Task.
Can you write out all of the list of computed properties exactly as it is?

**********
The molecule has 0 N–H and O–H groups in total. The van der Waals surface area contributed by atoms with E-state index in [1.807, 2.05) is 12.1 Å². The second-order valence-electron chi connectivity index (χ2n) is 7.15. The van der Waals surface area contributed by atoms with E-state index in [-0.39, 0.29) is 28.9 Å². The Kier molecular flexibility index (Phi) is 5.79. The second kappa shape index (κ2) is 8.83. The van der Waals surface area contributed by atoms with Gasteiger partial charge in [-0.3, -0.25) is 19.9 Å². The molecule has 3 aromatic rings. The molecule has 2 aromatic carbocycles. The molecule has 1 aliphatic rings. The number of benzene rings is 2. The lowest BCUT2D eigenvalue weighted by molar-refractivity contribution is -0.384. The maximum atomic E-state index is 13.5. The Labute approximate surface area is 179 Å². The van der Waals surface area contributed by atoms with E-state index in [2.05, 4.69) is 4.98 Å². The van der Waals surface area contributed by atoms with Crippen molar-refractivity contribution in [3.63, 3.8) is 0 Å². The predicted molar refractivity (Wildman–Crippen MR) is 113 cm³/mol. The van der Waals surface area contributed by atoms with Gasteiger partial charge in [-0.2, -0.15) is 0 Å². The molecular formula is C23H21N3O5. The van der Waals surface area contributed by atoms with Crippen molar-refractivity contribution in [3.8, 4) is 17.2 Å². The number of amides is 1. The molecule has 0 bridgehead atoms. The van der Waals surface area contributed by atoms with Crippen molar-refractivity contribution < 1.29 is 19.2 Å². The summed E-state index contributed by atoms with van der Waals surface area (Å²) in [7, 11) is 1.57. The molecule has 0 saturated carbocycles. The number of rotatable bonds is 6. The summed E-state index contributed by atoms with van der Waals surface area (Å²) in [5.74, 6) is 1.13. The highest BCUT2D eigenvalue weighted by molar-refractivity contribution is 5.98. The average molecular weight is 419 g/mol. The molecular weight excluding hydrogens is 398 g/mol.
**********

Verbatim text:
The molecule has 0 N–H and O–H groups in total. The van der Waals surface area contributed by atoms with E-state index in [1.807, 2.05) is 12.1 Å². The second-order valence-electron chi connectivity index (χ2n) is 7.15. The van der Waals surface area contributed by atoms with E-state index in [-0.39, 0.29) is 28.9 Å². The Kier molecular flexibility index (Phi) is 5.79. The second kappa shape index (κ2) is 8.83. The van der Waals surface area contributed by atoms with Gasteiger partial charge in [-0.3, -0.25) is 19.9 Å². The molecule has 3 aromatic rings. The molecule has 2 aromatic carbocycles. The molecule has 1 aliphatic rings. The number of benzene rings is 2. The lowest BCUT2D eigenvalue weighted by molar-refractivity contribution is -0.384. The maximum atomic E-state index is 13.5. The Labute approximate surface area is 179 Å². The van der Waals surface area contributed by atoms with E-state index in [2.05, 4.69) is 4.98 Å². The van der Waals surface area contributed by atoms with Crippen molar-refractivity contribution in [3.63, 3.8) is 0 Å². The predicted molar refractivity (Wildman–Crippen MR) is 113 cm³/mol. The van der Waals surface area contributed by atoms with Gasteiger partial charge in [-0.2, -0.15) is 0 Å². The molecular formula is C23H21N3O5. The van der Waals surface area contributed by atoms with Crippen molar-refractivity contribution in [3.8, 4) is 17.2 Å². The number of amides is 1. The molecule has 0 bridgehead atoms. The van der Waals surface area contributed by atoms with Crippen molar-refractivity contribution < 1.29 is 19.2 Å². The summed E-state index contributed by atoms with van der Waals surface area (Å²) in [7, 11) is 1.57. The molecule has 0 saturated carbocycles. The number of rotatable bonds is 6. The summed E-state index contributed by atoms with van der Waals surface area (Å²) in [5.74, 6) is 1.13. The highest BCUT2D eigenvalue weighted by molar-refractivity contribution is 5.98. The average molecular weight is 419 g/mol. The molecular weight excluding hydrogens is 398 g/mol.